DENVER (AP) — A major meatpacking plant in Colorado that closed because of a coronavirus outbreak that claimed the lives of four workers is set to reopen Friday after a two-week disinfection, even as some question how employees can maintain social distancing inside the facility to curb the spread of the disease.
The JBS USA plant in Greeley was partially closed April 11 after health officials in Weld County cited the close proximity of workers to each other and employees working while they were sick as factors in the outbreak. At least 102 workers have tested positive for the coronavirus, according to state health officials.
A spokesman for JBS, which employs about 6,000 workers at the Greeley plant, did not immediately return a telephone call and an email seeking comment Thursday. But state health officials said JBS has made progress in sanitizing the plant.
“We feel that we are there,” Jill Hunsaker Ryan, executive director of Colorado’s health department, said during a news briefing.
Ryan said officials from the state and Weld County, the U.S. Centers for Disease Control and Prevention and the National Institute for Occupational Safety and Health have worked at the plant along with “industrial hygienists” hired by JBS.
Weld County health officials and JBS have developed a testing and containment strategy that requires employees who show symptoms during a daily entry screening process to be tested. The county health department also will staff a testing station onsite through Tuesday for two hours at the beginning of each shift, and employees must now wear face masks and practice social distancing.
But some say that because of the way meat packing plants are designed, it will be difficult to make sure workers don’t spread the virus.
“There’s just so many places in the plant, and just the job itself, it’s going to be really hard to social distance,” said Kim Cordova, president of the union that represents about 3,000 of the workers.
She said processors are “elbow to elbow” when the production line is operating at normal speed.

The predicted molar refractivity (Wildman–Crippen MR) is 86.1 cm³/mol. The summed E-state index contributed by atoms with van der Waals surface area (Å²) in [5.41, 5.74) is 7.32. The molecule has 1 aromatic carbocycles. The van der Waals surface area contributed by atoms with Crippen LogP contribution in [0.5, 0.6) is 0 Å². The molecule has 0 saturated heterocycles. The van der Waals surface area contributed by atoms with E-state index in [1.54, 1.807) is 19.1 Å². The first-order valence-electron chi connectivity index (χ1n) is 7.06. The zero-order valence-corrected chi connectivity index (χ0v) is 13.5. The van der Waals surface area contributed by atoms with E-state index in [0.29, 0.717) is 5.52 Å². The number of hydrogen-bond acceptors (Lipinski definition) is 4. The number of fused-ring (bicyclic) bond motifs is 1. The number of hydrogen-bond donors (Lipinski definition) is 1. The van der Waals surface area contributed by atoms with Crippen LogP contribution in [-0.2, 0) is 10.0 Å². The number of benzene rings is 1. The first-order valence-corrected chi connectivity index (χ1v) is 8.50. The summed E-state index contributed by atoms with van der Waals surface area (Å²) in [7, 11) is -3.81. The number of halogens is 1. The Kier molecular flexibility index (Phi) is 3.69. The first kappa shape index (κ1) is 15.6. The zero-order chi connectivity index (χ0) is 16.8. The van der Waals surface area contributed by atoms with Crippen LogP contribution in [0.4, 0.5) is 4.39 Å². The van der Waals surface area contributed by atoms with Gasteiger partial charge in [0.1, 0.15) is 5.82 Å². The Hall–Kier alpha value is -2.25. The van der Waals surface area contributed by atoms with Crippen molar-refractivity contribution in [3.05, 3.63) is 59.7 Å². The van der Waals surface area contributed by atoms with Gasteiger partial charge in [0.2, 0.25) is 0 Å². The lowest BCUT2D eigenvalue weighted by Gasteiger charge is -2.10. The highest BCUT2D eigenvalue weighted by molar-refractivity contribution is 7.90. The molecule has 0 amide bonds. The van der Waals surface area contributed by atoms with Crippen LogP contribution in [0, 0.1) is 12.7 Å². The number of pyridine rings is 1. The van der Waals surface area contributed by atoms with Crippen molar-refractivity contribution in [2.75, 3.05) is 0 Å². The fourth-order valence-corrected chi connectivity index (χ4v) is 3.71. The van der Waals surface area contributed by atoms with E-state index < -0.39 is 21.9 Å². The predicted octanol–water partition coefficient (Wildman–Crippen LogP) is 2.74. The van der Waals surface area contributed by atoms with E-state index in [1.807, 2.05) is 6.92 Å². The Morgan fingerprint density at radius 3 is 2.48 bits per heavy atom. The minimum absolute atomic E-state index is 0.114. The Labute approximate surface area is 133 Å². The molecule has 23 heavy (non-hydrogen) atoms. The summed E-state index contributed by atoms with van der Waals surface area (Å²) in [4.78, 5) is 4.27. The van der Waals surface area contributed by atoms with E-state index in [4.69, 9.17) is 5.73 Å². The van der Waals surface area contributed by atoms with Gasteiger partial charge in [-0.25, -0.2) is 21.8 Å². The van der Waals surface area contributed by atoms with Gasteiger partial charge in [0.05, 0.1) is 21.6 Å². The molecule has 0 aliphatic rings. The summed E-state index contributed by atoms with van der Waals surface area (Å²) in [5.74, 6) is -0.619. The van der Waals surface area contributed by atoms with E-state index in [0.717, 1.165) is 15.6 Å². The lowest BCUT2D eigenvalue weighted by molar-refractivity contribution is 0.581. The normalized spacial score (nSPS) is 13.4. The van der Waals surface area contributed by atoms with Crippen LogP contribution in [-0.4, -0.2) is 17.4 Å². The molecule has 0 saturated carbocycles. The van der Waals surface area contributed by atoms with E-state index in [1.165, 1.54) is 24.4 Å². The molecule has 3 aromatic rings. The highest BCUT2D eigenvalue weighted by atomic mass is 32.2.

Weld County health officials did not immediately respond to an email Thursday questioning how social distancing will be maintained.
The facility had its first known coronavirus death April 7 in a 78-year-old plant employee. The company denied the employee was at work while he was sick or that he contracted the virus while at work.
JBS USA CEO Andre Nogueira said the day before the plant closed that the company was paying more than $1 million for thousands of testing kits for workers. But JBS has been tight-lipped about the process and how many employees have been tested. Some employees and their union have pressured JBS to provide more tests before the plant reopens.
Cordova, who said none of the union workers were tested, worries that asymptomatic employees who have the coronavirus, as well as those who don’t report symptoms, will trigger another outbreak when they return to work.
JBS USA is a subsidiary of Brazil-based JBS S.A., one of the world’s largest meat processors, and holds a majority interest in Pilgrim’s Pride, the United States’ second largest poultry company.
Several plants across the country have closed because of infected workers. Among the latest was the closure Wednesday of Tyson Foods’ huge pork-processing plant in Waterloo, Iowa, after numerous workers tested positive for the coronavirus.
That follows closures of a Smithfield Foods pork plant in Sioux Falls, South Dakota, and many others. Some, including the Tyson pork plant in Perry, Iowa, have reopened after deep cleanings. Also Thursday, the Tyson Fresh Meats beef plant in eastern Washington state announced it was temporarily shutting down to test all its 1,400 workers.
Greeley is in northern Colorado’s Weld County, which on Thursday accounted for at least 70 of the state’s 552 reported coronavirus deaths.
For most people, the coronavirus causes mild or moderate symptoms, such as fever and cough that clear up in two to three weeks. For some, especially older adults and people with existing health problems, it can cause more severe illness, including pneumonia, and death.